Eric: You’re still focusing on the same audiences you worked with before, but you really cleaned up and leveraged your independence. Is that correct?

Paula: Yes. So, if you look at our new logo, you’ll see that there is a K-logo lockup. That is, multiple pieces coming together to kind of build the K that now encompasses The Keyes Company. And for us—what that really meant was—we are a company of many pieces. So, we have our associates, we have our commercial division, we have our luxury division, we’re a shareholder of Leading RE [Leading Real Estate Companies of the World], we have a Family of Services division. We’re a one-stop shop—so we can provide title, insurance, property management, mortgage. And there are all these components that, when we put it together, that’s who our company is. And that's who our people are, but yet they're still the independent individual who is working, and providing for their family, and doing what works in their business. So, I think that’s really the beauty of our brand and where we are today.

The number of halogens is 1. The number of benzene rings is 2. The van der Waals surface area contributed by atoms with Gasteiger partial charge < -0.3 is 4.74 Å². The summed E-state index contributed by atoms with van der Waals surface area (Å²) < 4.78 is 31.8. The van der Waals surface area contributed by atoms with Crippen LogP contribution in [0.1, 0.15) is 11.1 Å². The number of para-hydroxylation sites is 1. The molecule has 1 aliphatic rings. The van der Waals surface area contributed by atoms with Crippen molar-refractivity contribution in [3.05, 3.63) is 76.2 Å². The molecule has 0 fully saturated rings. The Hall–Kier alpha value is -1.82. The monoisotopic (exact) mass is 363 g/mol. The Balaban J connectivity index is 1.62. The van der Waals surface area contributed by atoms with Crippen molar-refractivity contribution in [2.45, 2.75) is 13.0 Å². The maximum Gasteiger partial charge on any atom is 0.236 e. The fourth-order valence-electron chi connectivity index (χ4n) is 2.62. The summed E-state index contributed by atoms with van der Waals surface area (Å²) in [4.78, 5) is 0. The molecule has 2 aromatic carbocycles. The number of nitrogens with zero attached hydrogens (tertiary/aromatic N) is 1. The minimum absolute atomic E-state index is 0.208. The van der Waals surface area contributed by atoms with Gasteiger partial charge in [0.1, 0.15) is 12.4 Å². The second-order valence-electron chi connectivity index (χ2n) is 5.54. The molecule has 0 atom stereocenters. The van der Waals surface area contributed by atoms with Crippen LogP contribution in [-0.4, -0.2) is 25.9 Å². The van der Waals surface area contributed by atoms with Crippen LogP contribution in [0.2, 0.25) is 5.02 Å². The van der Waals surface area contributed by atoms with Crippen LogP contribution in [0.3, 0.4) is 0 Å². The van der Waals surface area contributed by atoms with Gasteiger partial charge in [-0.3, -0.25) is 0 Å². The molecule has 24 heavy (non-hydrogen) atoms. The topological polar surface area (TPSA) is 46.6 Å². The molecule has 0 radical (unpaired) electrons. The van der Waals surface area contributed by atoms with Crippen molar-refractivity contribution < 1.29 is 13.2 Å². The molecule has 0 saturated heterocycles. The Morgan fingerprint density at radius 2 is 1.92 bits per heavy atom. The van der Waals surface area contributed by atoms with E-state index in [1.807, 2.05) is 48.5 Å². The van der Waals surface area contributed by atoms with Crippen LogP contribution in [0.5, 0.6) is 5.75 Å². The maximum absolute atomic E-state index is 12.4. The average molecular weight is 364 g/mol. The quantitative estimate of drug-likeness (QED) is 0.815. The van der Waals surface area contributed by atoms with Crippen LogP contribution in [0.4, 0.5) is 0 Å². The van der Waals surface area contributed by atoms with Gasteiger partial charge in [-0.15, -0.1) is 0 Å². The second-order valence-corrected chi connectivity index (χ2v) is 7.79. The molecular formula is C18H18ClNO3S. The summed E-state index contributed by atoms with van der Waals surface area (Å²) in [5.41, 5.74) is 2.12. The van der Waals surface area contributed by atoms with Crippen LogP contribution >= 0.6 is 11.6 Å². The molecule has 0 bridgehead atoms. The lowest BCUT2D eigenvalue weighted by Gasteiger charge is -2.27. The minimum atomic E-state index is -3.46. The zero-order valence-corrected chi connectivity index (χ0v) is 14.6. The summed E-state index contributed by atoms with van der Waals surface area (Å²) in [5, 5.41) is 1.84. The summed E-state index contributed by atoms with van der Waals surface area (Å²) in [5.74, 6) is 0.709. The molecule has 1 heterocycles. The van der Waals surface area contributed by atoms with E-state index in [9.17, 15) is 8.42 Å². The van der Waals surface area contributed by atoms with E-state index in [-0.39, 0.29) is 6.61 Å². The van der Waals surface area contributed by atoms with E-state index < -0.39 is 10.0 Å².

Eric: So, you’re a family business, like we are. Is that still part of the brand as well?

Paula: Oh, absolutely! So, we have Mike and Tim Pappas at the head of the family business, which started with their father, our chairman, Ted Pappas, who took over from Kenneth Keyes. Everybody always wonders where “Keyes” comes from—a gentleman by the name of Ken Keyes actually started the company in 1926. And what’s really exciting to see now is we have the next generation coming in with Mike’s daughter Christina Pappas, and then Tim’s son Jason Pappas. And, so that’s been really exciting for us because we’re seeing the future kind of unfold throughout this entire rebrand process.